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# ETAS interpretation

# 0.1 Introduction

*ETAS* is the acronym for the “Elementary Theory of Abstract Supercategories”
as defined by the axioms of metacategories and supercategories.

The following are simple examples of supercategories that are essentially interpretations
of the eight ETAC axioms reported by W. F. Lawvere (1968), with one or several *ETAS* axioms added as indicated in the examples listed. A family, or class, of a specific level (or ’order’) $(n+1)$ of a
supercategory $\mathbb{S}_{{n+1}}$ (with $n$ being an integer) is defined by the specific ETAS axioms added to the eight ETAC axioms; thus, for $n=0$, there are no additional ETAS axioms and the supercategory $\mathbb{S}_{1}$ is the limiting, lower type, currently defined as a category with only one composition law and any standard interpretation of the eight ETAC axioms. Thus, the first level of ’proper’ supercategory $\mathbb{S}_{2}$ is defined as an interpretation of ETAS axioms S1 and S2; for $n=3$, the supercategory $\mathbb{S}_{4}$ is defined as an interpretation of the eight ETAC axioms plus the additional three ETAS axioms: S2, S3 and S4. Any (proper) recursive formula or ’function’ can be utilized to generate supercategories at levels $n$ higher than $\mathbb{S}_{4}$ by adding composition or consistency laws to the ETAS axioms S1 to S4, thus allowing a digital computer algorithm to generate any finite level supercategory $\mathbb{S}_{n}$ syntax, to which one needs then to add semantic interpretations (which are complementary to the computer generated syntax).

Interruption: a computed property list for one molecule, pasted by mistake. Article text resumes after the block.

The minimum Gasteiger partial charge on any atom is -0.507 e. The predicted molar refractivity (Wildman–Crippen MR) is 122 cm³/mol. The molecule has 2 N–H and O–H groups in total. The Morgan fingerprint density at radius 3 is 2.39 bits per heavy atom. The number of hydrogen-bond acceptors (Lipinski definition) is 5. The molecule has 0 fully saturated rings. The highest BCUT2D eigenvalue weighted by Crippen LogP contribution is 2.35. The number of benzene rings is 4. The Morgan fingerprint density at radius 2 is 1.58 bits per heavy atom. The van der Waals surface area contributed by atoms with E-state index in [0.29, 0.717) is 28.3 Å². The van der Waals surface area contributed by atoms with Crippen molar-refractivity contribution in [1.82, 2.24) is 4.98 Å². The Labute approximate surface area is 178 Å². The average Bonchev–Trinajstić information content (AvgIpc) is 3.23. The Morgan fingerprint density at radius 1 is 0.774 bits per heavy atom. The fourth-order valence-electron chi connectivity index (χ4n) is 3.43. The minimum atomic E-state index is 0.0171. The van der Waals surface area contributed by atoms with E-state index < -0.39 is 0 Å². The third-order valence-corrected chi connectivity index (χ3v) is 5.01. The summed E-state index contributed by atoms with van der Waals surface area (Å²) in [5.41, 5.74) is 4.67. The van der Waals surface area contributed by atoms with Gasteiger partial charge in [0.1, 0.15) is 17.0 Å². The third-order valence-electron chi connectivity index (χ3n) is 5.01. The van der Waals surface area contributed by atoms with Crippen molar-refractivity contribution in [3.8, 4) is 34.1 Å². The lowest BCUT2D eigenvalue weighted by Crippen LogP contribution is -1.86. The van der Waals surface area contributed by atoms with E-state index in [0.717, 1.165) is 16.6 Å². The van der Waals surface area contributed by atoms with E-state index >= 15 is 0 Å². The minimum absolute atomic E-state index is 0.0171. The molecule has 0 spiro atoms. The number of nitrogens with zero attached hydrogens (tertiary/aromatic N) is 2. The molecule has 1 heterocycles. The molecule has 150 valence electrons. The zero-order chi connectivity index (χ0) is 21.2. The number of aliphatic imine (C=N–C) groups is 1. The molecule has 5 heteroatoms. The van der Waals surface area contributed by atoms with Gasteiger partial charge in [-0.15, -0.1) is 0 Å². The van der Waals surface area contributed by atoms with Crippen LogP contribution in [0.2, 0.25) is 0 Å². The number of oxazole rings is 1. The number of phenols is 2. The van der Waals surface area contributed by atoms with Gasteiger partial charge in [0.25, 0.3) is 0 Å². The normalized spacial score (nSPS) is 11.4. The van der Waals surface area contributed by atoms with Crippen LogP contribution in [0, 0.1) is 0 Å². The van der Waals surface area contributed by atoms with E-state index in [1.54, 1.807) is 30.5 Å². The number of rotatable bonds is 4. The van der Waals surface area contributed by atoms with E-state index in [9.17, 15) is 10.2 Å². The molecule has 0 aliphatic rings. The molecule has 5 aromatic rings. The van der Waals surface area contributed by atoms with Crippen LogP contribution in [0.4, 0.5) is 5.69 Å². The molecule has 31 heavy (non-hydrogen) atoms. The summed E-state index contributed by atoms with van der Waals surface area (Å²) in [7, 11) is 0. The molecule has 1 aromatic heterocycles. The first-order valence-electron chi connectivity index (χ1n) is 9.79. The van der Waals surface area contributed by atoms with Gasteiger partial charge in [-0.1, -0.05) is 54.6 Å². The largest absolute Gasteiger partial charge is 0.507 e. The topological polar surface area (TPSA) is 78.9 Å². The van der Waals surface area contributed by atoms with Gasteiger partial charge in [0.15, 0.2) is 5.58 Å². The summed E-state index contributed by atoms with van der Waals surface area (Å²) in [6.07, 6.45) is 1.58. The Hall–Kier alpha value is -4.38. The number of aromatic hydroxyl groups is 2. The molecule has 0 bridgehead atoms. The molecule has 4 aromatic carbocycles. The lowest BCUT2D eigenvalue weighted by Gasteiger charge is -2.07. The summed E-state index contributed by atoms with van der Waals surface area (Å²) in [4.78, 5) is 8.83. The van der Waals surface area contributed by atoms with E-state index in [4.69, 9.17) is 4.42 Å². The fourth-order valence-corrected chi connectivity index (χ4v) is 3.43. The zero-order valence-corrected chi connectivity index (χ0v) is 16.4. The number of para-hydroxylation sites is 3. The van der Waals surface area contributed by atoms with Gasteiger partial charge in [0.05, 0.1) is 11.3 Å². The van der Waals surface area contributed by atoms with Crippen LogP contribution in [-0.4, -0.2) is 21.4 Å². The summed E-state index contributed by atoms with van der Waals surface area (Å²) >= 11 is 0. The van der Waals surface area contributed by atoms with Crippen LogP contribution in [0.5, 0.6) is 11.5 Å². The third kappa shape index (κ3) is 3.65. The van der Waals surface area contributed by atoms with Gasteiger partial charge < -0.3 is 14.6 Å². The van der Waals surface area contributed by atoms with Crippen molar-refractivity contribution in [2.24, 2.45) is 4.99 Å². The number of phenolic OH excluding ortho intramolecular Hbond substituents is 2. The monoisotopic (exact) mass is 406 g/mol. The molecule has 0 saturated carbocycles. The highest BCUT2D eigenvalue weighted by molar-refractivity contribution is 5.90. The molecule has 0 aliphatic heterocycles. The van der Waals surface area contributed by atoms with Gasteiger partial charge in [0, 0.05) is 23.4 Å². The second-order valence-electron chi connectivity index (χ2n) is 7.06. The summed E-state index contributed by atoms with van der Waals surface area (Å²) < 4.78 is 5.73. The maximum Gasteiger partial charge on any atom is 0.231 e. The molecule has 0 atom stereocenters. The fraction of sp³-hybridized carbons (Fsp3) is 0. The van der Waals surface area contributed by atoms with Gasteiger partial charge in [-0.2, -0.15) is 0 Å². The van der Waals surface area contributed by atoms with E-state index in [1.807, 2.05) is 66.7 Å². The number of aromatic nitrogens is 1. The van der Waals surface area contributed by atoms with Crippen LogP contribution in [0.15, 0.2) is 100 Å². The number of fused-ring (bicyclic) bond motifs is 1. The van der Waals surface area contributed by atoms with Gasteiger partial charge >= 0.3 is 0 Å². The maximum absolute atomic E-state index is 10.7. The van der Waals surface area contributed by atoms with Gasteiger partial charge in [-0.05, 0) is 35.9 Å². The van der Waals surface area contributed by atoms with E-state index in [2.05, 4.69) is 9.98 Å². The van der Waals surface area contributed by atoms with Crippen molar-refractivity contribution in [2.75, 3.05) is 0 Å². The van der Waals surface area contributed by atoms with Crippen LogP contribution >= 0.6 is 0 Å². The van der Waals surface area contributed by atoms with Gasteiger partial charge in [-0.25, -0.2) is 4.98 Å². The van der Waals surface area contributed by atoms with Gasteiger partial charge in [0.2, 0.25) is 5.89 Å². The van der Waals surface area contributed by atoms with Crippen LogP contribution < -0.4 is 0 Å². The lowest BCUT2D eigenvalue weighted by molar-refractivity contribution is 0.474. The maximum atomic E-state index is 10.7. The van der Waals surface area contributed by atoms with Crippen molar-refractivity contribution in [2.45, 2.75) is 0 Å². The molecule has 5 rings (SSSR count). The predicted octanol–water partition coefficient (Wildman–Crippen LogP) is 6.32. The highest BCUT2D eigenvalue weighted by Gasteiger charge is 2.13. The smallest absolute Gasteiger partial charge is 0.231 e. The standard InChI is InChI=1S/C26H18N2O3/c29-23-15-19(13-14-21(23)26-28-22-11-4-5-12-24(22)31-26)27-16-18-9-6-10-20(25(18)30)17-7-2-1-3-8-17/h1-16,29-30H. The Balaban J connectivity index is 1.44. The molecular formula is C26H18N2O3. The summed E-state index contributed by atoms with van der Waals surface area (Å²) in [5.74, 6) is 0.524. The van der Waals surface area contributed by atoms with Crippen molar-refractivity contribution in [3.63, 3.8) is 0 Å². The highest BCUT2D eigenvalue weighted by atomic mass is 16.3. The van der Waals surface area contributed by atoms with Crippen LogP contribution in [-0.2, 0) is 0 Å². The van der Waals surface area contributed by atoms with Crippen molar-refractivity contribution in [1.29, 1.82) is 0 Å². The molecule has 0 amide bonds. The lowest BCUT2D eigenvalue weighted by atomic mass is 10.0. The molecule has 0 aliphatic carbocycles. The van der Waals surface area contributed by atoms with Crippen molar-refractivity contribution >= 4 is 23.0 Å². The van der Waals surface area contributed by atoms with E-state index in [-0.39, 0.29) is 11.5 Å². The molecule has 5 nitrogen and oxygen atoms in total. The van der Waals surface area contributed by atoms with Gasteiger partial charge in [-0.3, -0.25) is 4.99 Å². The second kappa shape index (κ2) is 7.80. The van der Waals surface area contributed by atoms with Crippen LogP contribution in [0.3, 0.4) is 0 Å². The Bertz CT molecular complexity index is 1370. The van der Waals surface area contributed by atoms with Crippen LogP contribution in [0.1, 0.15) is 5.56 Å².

# 0.2 Simple examples of ETAS interpretation in supercategories

1. Functor categories subject only to the eight ETAC axioms;

2. Functor supercategories, $\mathsf{\mathcal{F}_{S}}:\mathcal{A}\to\mathcal{B}$, with both $\mathcal{A}$ and $\mathcal{B}$ being ’large’ categories (i.e., $\mathcal{A}$ does not need to be small as in the case of functor categories);

3. A

*topological groupoid category*is an example of a particular supercategory with all invertible morphisms endowed with both a topological and an agebraic structure, still subject to all ETAC axioms;4. *Supergroupoids*(also definable as crossed complexes of groupoids), and*supergroups*–also definable as crossed modules of groups– seem to be of great interest to mathematicians currently involved in ‘categorified’ mathematical physics or physical mathematics.)5. A